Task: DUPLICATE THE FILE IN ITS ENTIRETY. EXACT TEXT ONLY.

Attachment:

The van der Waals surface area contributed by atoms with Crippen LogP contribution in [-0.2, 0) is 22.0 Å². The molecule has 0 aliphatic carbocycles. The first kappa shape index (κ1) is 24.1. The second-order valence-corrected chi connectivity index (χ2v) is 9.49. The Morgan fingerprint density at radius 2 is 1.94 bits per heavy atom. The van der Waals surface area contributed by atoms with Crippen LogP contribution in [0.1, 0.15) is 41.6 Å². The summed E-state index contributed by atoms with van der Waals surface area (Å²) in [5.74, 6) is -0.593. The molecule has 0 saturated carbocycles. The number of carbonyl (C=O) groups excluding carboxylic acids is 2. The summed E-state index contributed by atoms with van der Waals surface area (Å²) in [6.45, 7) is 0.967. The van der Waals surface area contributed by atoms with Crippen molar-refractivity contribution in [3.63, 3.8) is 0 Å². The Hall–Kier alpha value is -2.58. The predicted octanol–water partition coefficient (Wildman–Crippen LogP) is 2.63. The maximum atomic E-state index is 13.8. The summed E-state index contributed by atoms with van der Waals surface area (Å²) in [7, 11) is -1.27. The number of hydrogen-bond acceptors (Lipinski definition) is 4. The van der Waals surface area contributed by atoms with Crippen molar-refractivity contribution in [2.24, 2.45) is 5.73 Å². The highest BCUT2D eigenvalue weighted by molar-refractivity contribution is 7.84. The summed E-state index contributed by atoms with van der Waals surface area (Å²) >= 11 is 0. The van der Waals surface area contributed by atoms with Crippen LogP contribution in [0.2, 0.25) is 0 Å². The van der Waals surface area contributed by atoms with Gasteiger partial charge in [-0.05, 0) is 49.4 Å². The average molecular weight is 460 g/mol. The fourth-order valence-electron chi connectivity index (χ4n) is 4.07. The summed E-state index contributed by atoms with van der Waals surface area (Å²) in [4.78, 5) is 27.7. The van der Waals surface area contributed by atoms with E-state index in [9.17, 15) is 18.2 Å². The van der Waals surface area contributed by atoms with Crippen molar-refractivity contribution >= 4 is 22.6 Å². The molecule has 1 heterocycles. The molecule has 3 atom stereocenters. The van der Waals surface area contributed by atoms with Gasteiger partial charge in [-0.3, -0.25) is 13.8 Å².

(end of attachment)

The van der Waals surface area contributed by atoms with Crippen LogP contribution in [-0.2, 0) is 22.0 Å². The molecule has 0 aliphatic carbocycles. The first kappa shape index (κ1) is 24.1. The second-order valence-corrected chi connectivity index (χ2v) is 9.49. The Morgan fingerprint density at radius 2 is 1.94 bits per heavy atom. The van der Waals surface area contributed by atoms with Crippen LogP contribution in [0.1, 0.15) is 41.6 Å². The summed E-state index contributed by atoms with van der Waals surface area (Å²) in [5.74, 6) is -0.593. The molecule has 0 saturated carbocycles. The number of carbonyl (C=O) groups excluding carboxylic acids is 2. The summed E-state index contributed by atoms with van der Waals surface area (Å²) in [6.45, 7) is 0.967. The van der Waals surface area contributed by atoms with Crippen molar-refractivity contribution in [3.63, 3.8) is 0 Å². The Hall–Kier alpha value is -2.58. The predicted octanol–water partition coefficient (Wildman–Crippen LogP) is 2.63. The maximum atomic E-state index is 13.8. The summed E-state index contributed by atoms with van der Waals surface area (Å²) in [7, 11) is -1.27. The number of hydrogen-bond acceptors (Lipinski definition) is 4. The van der Waals surface area contributed by atoms with Crippen molar-refractivity contribution in [2.24, 2.45) is 5.73 Å². The highest BCUT2D eigenvalue weighted by molar-refractivity contribution is 7.84. The summed E-state index contributed by atoms with van der Waals surface area (Å²) >= 11 is 0. The van der Waals surface area contributed by atoms with Crippen LogP contribution in [0.2, 0.25) is 0 Å². The van der Waals surface area contributed by atoms with Gasteiger partial charge in [-0.05, 0) is 49.4 Å². The average molecular weight is 460 g/mol. The fourth-order valence-electron chi connectivity index (χ4n) is 4.07. The summed E-state index contributed by atoms with van der Waals surface area (Å²) in [4.78, 5) is 27.7. The van der Waals surface area contributed by atoms with E-state index in [9.17, 15) is 18.2 Å². The van der Waals surface area contributed by atoms with Crippen molar-refractivity contribution >= 4 is 22.6 Å². The molecule has 1 heterocycles. The molecule has 3 atom stereocenters. The van der Waals surface area contributed by atoms with Gasteiger partial charge in [-0.3, -0.25) is 13.8 Å².